I “attended” (sat at my desk and watched) a webinar yesterday called Innovation @ Google: A Day in the Life. The main speaker was Naveen Viswanatha, a sales engineer for Google Enterprise. His talk was focused on what goes on inside Google’s walls that help the company innovate so consistently. Here are some of my favorites:
Snippets – Snippets are sort of a work-log/task manager that employees maintain, and they’re publicly viewable within Google so that managers and other employees can see what people are up to. These are at the heart of Google’s flat organizational structure. A manager or senior Googler can keep tabs on hundreds of employees by just scanning their Snippets for a few hours each week. No need for incessant emails, meetings, or phone calls – everything a manager would want to know is easily accessible.
Ideas – Google also has an internal ideas database that’s simple, clean, and community-focused. The site allows employees to submit their ideas along with a short description and the type of resources that would be required to get it going (in terms of technological infrastructure, not money). Other employees can then view submissions, rate them, and comment on them. Ideas that have the highest ratings get voted the top, and turned into actual projects.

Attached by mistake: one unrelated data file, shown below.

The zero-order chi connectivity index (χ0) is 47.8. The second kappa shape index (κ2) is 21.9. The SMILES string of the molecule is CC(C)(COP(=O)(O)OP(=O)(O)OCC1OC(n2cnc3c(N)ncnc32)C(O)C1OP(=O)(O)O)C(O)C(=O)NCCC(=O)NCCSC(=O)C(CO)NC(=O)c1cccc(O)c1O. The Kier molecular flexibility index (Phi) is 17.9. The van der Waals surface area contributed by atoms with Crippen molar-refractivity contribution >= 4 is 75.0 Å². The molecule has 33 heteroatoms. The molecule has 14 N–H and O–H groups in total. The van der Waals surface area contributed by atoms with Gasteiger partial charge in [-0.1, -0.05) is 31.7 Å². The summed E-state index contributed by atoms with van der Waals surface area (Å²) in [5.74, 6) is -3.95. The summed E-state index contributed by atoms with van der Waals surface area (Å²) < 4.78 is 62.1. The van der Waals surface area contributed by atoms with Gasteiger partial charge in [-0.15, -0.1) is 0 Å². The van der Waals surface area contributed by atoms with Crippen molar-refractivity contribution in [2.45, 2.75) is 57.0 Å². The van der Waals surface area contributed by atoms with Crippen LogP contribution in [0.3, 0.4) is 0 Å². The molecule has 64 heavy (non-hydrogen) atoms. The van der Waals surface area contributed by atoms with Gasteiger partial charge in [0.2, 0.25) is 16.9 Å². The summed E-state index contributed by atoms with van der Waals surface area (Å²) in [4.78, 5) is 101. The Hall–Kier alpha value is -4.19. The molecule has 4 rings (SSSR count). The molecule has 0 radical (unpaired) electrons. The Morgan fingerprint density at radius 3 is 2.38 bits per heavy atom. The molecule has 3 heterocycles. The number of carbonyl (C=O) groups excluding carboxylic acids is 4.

Moma – Moma is Google’s internal wikipedia-like database for people, projects, ideas, and anything else you could imagine. Employees visit Moma hundreds of times each day, rather than interrupting one another with phone calls and emails. Looking for an expert on mapping software? Just go to Moma, type in your query, and you’ll get all the people within Google that have experience in mapping. Want to know what SQL means? Type in SQL in the query box, and the definition will pop up along with a few suggested resources to visit.
All of these applications mirror the simplicity and searchability of Google’s public applications. It’s all about transparency at Google – if you want to know something, it’s pretty easy to find it out. Employees also use GMail and GChat internally to communicate with one another.
Another interesting point Naveen made in his talk was that because everything is so public and transparent, people have the incentive to contribute. Employees’ resumes, Snippets, and Idea submissions are all publicly viewable (and when I say “publicly,” I mean within Google). Employees want to have a lot of ideas attributed to them; they want to have contributed to many projects; they want to be part of this giant, game-changing machine – so everybody contributes, and everybody works hard. If you don’t everyone will know the second they click on your profile. It’s kind of brilliant.
The whole system has a sort of social networking bent to it that really got me excited. We’ve been working on an upcoming research report about The Future of Social Networks, and a lot of what we talk about is going on within Google – namely, the social network is becoming an integral part of how organizations work and manage employees internally.
I’ll be sure to post a link to the webinar when it’s ready.